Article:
In short, we already shot the footage (Panasonic HD), we’ll hire an editor, and last we’ll buy music (qouted at $300 per song). Is $5k a fair price for a 4-5 minute web ad?

  7. Having served OldTV for over a quarter of a century, we have had to be creative in serving NewTV. Providing the finest animatronic puppets (animals, birds, reptiles, insects, fish, etc) has always been a low margin business. The NewTV shows are budgeted to reduce the normally high margins of entertainment services. These high margin costs are mostly “above the line”. What needs to be said here, is that most of the “below the line” services are already pressured for low margins. This does not allow us to cut costs in half, like many of the higher margin services of entertainment. This is the main reason that most NewTV is rather unremarkable in production value. Lots of cheap-o computer graphics and stolen video of “actors” in non descript locations; but very little “production value”.

    That said, Animal Makers is still able to serve NewTV productions. Seeing this trend develop, a large inventory of cool puppets and rigs have been amassed ready to serve the new generation.

    Just leave us SOMETHING in your budget!


  8. We’re India’s leading content company with a strong online distribution platform We have just completed production of a 90-episode series, with each episode being 3 minutes, at sub $500 per episode. We could have done it much cheaper but we opted to shoot this series like a TV series so that we don’t ignore the TV screen, in our quest to create compelling short form content exclusively for web and mobile distribution.

  9. Hi, Yuri. Thanks for the numbers. Our production was similar. Shoestring budget, asking for favors, etc. Its tough! BTW, I met with Paul yesterday for lunch. Sounds like you guys are doing well with your series. We’re hoping to launch early next year. We’re in post production hell right now.


  10. Hey guys!
    Chris, thanks for bringing up the topic!
    I think the discussion would become more valuable if you compare the costs of a webesiode with it’s profits. As mentioned here ( Qauterlife needs 1,7 million visitors to recoup it’s 80.000$ per episode.
    We had an interesting discussion on this subject here in Germany ( The market in Germany is much smaller, but the author of the mentioned article calculated that if you reach 500k visitors, an episode should cost around 4k Euro (6k $).
    If you have sponsoring, the whole thing becomes a different issue though.
    Cheers, Simon

  11. Ayp7 —

    The money we spent (the 500 out of pocket) is purely on supplies, food, props, etc. We borrow pretty much everything else.

    If we’re talking about making this a production that’s monetized and is our full time job (where we could shoot it daily), it would be something like 50,000 at the VERY least. That’d be really tight and most actors would still have to keep their jobs. For us to live comfortably and work on the show, it’d be easily anywhere from 100-300k an episode, you know, depending on various factors.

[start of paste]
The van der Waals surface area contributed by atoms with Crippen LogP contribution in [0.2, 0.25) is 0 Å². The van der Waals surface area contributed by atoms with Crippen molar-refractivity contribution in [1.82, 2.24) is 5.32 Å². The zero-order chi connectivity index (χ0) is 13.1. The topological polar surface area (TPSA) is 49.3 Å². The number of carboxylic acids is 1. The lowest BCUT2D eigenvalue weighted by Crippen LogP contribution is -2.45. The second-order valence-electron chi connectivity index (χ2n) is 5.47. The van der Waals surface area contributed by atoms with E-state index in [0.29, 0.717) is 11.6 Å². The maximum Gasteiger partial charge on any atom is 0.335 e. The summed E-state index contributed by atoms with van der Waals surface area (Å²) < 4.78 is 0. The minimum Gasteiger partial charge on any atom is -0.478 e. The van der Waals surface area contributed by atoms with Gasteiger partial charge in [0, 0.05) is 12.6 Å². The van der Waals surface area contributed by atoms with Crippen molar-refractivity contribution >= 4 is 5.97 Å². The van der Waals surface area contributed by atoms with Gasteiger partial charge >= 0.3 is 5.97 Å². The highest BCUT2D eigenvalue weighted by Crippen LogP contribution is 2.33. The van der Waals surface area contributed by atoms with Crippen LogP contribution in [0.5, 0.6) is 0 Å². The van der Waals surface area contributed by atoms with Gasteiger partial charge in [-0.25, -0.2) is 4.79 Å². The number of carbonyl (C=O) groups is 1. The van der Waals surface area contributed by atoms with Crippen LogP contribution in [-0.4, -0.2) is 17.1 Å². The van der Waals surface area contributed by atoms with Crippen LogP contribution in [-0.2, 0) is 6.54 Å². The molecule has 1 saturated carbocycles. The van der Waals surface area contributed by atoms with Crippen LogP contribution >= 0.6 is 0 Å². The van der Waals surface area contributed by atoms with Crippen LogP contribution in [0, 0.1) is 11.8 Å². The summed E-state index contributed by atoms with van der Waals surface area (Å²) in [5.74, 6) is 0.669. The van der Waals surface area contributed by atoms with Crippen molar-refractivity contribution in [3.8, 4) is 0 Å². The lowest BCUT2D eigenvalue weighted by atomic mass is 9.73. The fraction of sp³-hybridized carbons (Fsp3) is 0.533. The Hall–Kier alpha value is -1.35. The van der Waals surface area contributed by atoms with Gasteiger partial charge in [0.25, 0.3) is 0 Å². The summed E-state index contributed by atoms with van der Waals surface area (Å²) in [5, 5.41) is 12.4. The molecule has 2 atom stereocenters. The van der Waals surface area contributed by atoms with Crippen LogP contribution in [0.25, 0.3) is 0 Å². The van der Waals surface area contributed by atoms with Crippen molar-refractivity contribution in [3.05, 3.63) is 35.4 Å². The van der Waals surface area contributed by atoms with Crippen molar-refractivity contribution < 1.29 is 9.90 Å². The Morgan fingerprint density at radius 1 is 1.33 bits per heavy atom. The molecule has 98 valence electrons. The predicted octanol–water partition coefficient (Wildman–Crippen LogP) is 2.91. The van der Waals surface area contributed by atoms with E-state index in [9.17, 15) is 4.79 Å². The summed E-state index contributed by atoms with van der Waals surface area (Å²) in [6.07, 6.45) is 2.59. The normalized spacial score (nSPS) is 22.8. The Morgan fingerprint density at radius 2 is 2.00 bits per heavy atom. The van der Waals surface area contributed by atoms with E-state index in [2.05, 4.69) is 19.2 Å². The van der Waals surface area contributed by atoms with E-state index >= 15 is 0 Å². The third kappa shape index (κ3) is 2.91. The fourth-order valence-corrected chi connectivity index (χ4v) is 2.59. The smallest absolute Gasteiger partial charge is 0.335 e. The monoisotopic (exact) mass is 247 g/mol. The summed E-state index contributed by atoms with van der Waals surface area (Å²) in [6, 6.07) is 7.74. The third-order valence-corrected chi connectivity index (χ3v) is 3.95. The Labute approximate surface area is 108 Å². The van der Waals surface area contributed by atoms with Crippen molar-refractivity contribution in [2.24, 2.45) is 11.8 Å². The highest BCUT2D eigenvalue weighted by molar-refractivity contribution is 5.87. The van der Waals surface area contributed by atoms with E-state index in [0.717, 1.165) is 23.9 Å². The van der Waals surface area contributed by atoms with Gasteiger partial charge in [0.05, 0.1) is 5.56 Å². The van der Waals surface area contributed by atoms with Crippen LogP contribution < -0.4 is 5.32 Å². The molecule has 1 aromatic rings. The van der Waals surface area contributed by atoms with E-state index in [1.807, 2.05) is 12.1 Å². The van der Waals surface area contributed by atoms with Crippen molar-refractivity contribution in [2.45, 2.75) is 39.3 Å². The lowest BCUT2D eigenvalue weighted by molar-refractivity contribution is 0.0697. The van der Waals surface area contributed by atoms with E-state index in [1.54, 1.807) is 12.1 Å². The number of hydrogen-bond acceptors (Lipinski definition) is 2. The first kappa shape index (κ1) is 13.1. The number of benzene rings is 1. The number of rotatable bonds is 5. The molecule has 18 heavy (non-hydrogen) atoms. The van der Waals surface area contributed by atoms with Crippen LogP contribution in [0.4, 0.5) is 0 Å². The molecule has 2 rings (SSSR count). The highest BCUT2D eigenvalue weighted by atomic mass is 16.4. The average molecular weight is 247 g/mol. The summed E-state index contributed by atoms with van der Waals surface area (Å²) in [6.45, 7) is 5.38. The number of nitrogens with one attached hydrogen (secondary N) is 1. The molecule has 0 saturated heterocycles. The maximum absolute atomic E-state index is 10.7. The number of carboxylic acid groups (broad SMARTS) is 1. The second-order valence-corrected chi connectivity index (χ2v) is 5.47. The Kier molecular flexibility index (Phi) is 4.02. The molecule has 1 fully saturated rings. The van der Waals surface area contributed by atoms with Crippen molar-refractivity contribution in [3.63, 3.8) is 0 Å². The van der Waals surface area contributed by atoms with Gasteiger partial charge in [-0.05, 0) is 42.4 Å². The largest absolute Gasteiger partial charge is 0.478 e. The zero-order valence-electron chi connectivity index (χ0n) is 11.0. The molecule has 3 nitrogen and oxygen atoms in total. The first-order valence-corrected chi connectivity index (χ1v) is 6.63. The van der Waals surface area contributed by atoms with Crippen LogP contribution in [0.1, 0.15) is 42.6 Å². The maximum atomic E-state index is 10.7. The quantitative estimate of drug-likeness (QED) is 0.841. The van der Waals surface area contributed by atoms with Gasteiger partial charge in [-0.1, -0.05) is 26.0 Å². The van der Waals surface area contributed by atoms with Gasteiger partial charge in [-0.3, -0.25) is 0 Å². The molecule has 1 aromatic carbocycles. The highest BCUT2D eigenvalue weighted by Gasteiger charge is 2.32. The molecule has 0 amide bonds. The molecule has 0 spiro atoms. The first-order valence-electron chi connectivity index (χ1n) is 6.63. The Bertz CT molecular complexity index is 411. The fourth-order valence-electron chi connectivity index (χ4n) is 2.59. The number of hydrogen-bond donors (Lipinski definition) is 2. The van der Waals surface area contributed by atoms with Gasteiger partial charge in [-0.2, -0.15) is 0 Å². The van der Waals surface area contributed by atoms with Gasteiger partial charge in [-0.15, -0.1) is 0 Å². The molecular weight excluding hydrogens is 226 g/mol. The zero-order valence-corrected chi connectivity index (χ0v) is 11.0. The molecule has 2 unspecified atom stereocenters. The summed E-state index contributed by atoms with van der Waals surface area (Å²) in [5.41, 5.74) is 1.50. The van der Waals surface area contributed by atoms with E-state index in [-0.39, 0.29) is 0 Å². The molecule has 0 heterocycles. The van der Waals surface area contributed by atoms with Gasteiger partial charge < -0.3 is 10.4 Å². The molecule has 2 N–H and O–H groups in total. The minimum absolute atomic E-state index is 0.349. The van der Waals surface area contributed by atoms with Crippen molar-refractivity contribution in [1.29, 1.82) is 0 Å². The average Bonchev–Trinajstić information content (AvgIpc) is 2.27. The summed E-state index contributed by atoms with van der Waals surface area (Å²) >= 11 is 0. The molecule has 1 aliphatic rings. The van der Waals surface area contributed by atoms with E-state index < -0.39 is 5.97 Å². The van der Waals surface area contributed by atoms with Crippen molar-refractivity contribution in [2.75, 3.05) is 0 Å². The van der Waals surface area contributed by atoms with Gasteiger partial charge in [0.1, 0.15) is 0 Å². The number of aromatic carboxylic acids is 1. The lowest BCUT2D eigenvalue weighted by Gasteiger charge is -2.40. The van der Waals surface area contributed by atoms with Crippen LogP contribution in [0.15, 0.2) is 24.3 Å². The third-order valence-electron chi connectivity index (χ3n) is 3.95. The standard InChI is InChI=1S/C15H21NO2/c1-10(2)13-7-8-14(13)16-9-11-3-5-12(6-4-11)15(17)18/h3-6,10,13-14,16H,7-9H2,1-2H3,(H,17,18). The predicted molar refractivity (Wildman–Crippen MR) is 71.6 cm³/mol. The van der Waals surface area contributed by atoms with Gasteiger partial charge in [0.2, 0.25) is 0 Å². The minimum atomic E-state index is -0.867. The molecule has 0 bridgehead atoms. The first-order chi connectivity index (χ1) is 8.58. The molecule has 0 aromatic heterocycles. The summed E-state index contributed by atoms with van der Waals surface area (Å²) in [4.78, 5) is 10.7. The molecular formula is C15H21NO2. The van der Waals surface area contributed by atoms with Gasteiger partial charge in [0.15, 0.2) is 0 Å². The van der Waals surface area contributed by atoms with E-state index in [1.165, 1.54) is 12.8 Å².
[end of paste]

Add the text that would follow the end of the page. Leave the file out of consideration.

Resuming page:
It’s all very tricky, this independent movie-making business.

  12. Chris, fantastic article. Are these numbers all-in costs including deferred salary? I just finished a 37-episode production. I had access to equipment and everybody worked for no/deferred pay. So actual out-of-pocket production costs ended up being about $200 per episode. However, after accounting for deferred costs, it’ll probably come out to close $2,500 per episode. Just curious to see if your numbers including these deferred costs or not.

  13. Chris Albrecht

    Clay – It was tough enough getting these figures, but I’ll see what impression numbers people will cough up.

    Mark – Thanks, glad it’s helpful. The more we get this stuff out in the open, the better off we’ll ALL be.

    Charles – Thanks for that info, animation is a whole other beast, and it’s nice to get your perspective.

  14. This is FANTASTIC, Chris, thank you so much! I’ve been coming at this problem from so many angles and I feel like there is so little public information about the subject. People on the videoblogging Yahoo! group tend to circle back to this subject every so often, with little resolution.

    I’m just about to wrap up a contract to produce the Illadates video podcast for my client. I had no idea when I was starting out what to charge for this type of content and work. Unfortunately, I undercut myself and ended up on the low end, at about $500/episode.

    Now, I’m working at We’re seeking webisode series pitches (see “The Amazing Pitch“) and we’re kind of stabbing in the dark for what we expect to get reasonable content in return. We’re estimating a budget of about $5000 per episode could get great, compelling content.

    I’ve heard from media buyers who have routinely paid $80,000+ per episode for original content produced by season television production companies. Wow. I would love to see a more comprehensive information about this.

    As NewTeeVee loves to write about, video on the web is rapidly professionalizing. For all us indie producers out there, we need to know… how much do we charge? What is our content worth?

    Thanks again for the write up.

  15. Thanks for the analysis, Chris. I think it might also be interesting to look at dollars per impression. Pro web video is cheaper to produce, but is it as efficient at reaching people? My guess is that if you look at each dollar spent per viewer reached, web tv is more efficient.